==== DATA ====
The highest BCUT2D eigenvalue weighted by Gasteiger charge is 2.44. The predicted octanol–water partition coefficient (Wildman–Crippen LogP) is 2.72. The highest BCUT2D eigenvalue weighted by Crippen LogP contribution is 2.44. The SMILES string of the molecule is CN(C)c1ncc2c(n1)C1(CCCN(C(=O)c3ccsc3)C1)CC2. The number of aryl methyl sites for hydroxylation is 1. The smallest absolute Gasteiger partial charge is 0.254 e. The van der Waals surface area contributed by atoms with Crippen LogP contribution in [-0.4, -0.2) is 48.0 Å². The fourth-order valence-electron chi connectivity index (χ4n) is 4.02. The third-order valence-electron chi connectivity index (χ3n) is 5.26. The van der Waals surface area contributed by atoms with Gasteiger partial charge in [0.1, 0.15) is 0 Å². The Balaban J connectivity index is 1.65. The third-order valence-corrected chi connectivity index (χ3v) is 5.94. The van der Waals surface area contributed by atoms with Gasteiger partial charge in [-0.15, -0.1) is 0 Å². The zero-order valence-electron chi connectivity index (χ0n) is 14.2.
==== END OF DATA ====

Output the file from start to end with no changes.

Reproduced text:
The highest BCUT2D eigenvalue weighted by Gasteiger charge is 2.44. The predicted octanol–water partition coefficient (Wildman–Crippen LogP) is 2.72. The highest BCUT2D eigenvalue weighted by Crippen LogP contribution is 2.44. The SMILES string of the molecule is CN(C)c1ncc2c(n1)C1(CCCN(C(=O)c3ccsc3)C1)CC2. The number of aryl methyl sites for hydroxylation is 1. The smallest absolute Gasteiger partial charge is 0.254 e. The van der Waals surface area contributed by atoms with Crippen LogP contribution in [-0.4, -0.2) is 48.0 Å². The fourth-order valence-electron chi connectivity index (χ4n) is 4.02. The third-order valence-electron chi connectivity index (χ3n) is 5.26. The van der Waals surface area contributed by atoms with Gasteiger partial charge in [0.1, 0.15) is 0 Å². The Balaban J connectivity index is 1.65. The third-order valence-corrected chi connectivity index (χ3v) is 5.94. The van der Waals surface area contributed by atoms with Gasteiger partial charge in [-0.15, -0.1) is 0 Å². The zero-order valence-electron chi connectivity index (χ0n) is 14.2.